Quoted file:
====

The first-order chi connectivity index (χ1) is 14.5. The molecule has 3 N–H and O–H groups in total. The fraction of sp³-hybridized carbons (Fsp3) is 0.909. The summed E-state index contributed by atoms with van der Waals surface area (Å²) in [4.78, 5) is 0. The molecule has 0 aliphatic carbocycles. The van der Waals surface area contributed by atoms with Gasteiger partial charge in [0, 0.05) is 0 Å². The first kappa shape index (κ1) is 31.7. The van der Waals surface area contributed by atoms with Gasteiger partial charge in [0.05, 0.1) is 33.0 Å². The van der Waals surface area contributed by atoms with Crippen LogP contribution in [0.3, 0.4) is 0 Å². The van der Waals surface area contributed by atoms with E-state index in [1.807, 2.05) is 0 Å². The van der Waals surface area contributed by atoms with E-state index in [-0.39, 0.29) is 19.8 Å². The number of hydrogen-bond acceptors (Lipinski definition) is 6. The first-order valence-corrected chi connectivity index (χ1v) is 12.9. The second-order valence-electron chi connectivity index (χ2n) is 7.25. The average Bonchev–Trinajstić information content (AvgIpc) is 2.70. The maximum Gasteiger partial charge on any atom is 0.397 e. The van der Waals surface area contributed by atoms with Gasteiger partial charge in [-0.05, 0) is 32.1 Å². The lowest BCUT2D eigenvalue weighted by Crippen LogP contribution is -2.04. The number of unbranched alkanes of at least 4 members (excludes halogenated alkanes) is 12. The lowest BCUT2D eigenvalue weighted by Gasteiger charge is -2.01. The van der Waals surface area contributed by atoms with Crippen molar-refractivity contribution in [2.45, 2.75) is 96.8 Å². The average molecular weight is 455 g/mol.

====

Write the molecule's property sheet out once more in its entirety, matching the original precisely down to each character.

The first-order chi connectivity index (χ1) is 14.5. The molecule has 3 N–H and O–H groups in total. The fraction of sp³-hybridized carbons (Fsp3) is 0.909. The summed E-state index contributed by atoms with van der Waals surface area (Å²) in [4.78, 5) is 0. The molecule has 0 aliphatic carbocycles. The van der Waals surface area contributed by atoms with Gasteiger partial charge in [0, 0.05) is 0 Å². The first kappa shape index (κ1) is 31.7. The van der Waals surface area contributed by atoms with Gasteiger partial charge in [0.05, 0.1) is 33.0 Å². The van der Waals surface area contributed by atoms with Crippen LogP contribution in [0.3, 0.4) is 0 Å². The van der Waals surface area contributed by atoms with E-state index in [1.807, 2.05) is 0 Å². The van der Waals surface area contributed by atoms with E-state index in [-0.39, 0.29) is 19.8 Å². The number of hydrogen-bond acceptors (Lipinski definition) is 6. The first-order valence-corrected chi connectivity index (χ1v) is 12.9. The second-order valence-electron chi connectivity index (χ2n) is 7.25. The average Bonchev–Trinajstić information content (AvgIpc) is 2.70. The maximum Gasteiger partial charge on any atom is 0.397 e. The van der Waals surface area contributed by atoms with Gasteiger partial charge in [-0.05, 0) is 32.1 Å². The lowest BCUT2D eigenvalue weighted by Crippen LogP contribution is -2.04. The number of unbranched alkanes of at least 4 members (excludes halogenated alkanes) is 12. The lowest BCUT2D eigenvalue weighted by Gasteiger charge is -2.01. The van der Waals surface area contributed by atoms with Crippen molar-refractivity contribution in [2.45, 2.75) is 96.8 Å². The average molecular weight is 455 g/mol.